aware of its presence, Intelligent Agents are
proposed (Jang, 1997). Intelligent Agents are
autonomous units of intelligence whose actions are
driven by a goal; they are able to take decisions
based on their internal state and information
collected from the environment. In this sense, soft
computing approaches (Doctor, 2005), mainly fuzzy
systems and neural networks are commonly used.
In this paper we propose an electronic system to
control ambient parameters in an intelligent
inhabited environment. The system is based on a
WSAN, which receives/sends data from/to the
environment and on a FPGA which addresses the
Intelligent Agent. The Intelligent Agent
implemented on the FPGA is, in turn, based on
several Neurofuzzy systems whose ability to learn
and model the dynamics of smart environments has
been demonstrated by the authors in recent works
(Del Campo, 2012).
Echanobe J., Asua E. and del Campo I..
Integration of a Wireless Sensor-actuator Network and an FPGA for Intelligent Inhabited Environments.
DOI: 10.5220/0004680703310336
In Proceedings of the 3rd International Conference on Sensor Networks (SENSORNETS-2014), pages 331-336
ISBN: 978-989-758-001-7
2014 SCITEPRESS (Science and Technology Publications, Lda.)
As will be explained throughout this article, the
proposed system meets the requirements above
mentioned related to the trade-off between high
performance on the one hand and low power, low
cost and small size on the other. In addition, it has
some other important advantages like flexibility and
To well illustrate the proposed system, a
particular implementation has been carried out. This
implementation addresses the control of the intensity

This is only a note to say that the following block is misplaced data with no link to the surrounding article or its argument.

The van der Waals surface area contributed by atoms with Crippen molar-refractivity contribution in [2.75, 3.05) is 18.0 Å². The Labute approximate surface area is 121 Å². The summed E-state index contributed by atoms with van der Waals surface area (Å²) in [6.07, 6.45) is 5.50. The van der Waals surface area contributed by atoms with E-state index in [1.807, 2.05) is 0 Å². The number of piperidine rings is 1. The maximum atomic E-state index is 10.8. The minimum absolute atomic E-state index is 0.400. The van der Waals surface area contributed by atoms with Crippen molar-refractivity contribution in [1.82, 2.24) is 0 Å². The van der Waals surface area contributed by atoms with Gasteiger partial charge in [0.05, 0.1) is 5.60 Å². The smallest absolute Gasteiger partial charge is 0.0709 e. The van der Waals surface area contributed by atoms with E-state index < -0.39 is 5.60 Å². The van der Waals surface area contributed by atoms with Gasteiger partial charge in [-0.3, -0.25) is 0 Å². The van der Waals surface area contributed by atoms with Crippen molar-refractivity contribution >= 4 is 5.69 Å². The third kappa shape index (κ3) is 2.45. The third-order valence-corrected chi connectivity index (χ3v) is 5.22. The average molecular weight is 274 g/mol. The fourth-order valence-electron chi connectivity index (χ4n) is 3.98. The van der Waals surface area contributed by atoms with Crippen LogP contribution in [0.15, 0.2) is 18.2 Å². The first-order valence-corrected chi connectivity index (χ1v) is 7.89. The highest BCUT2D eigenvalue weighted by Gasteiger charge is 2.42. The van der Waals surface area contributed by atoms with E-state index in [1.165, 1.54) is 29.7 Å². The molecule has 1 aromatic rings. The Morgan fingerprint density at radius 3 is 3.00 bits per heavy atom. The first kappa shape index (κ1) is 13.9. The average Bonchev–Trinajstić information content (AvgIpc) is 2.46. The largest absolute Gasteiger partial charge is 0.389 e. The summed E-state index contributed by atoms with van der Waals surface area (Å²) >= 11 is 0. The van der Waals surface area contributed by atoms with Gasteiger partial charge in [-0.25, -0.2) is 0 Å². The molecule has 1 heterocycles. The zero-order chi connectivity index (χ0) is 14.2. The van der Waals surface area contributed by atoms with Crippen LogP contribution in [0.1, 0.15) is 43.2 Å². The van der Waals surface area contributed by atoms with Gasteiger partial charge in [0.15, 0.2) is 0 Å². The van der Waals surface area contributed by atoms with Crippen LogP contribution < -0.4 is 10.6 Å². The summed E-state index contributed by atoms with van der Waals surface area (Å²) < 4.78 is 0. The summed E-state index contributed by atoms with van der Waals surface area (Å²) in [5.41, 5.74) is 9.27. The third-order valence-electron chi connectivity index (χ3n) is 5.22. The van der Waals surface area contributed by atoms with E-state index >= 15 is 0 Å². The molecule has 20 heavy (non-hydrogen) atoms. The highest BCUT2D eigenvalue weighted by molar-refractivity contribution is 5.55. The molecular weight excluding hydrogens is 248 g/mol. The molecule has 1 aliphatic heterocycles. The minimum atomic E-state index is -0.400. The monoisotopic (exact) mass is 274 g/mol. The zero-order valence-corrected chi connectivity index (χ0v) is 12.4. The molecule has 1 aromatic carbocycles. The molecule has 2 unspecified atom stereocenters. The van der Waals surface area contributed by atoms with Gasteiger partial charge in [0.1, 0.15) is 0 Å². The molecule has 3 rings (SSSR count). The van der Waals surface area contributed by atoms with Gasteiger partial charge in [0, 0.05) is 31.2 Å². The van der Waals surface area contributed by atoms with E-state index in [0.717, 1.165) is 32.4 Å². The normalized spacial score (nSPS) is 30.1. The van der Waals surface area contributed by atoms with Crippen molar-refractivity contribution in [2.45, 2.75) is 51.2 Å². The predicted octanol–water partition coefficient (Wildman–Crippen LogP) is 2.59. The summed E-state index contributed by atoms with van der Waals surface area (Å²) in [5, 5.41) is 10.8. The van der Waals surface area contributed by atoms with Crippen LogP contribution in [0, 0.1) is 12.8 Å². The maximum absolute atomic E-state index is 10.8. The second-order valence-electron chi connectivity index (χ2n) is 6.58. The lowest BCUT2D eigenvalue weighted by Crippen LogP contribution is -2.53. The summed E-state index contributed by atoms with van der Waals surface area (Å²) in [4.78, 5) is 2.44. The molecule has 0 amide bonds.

of a floor lamp and the opening of a window in an
intelligent environment, taking into account the
values of temperature, humidity and luminosity
inside the room and also the value of outside
The rest of the article is organised as follows:
Section 2 describes the Neurofuzzy algorithms that
are used in the system as Intelligent Agents. Section
3 presents the global architecture of the proposed
system. In Section 4 an implementation example is
presented. We explain all the particular details
related to the hardware and software subsystems.
Finally, Section 5 presents the main conclusions of
the work.
NeuroFuzzy Systems (NFS) are intelligent
algorithms that combine the learning capabilities of
Neural Networks and the interpretability of the
knowledge of Fuzzy Systems. NFS have been used
in different fields because of their modelling abilities
when dealing with real-live scenarios. In particular,
the authors have proved (Del Campo, 2012) how
NFS can act as suitable Intelligent Agents to control
ambient parameters in inhabited environments. In
particular, the authors proposed a PWM-ANFIS
system which is a low computational-cost version of
the well known ANFIS system (Jang, 1993).
Basically, ANFIS is a Fuzzy Inference System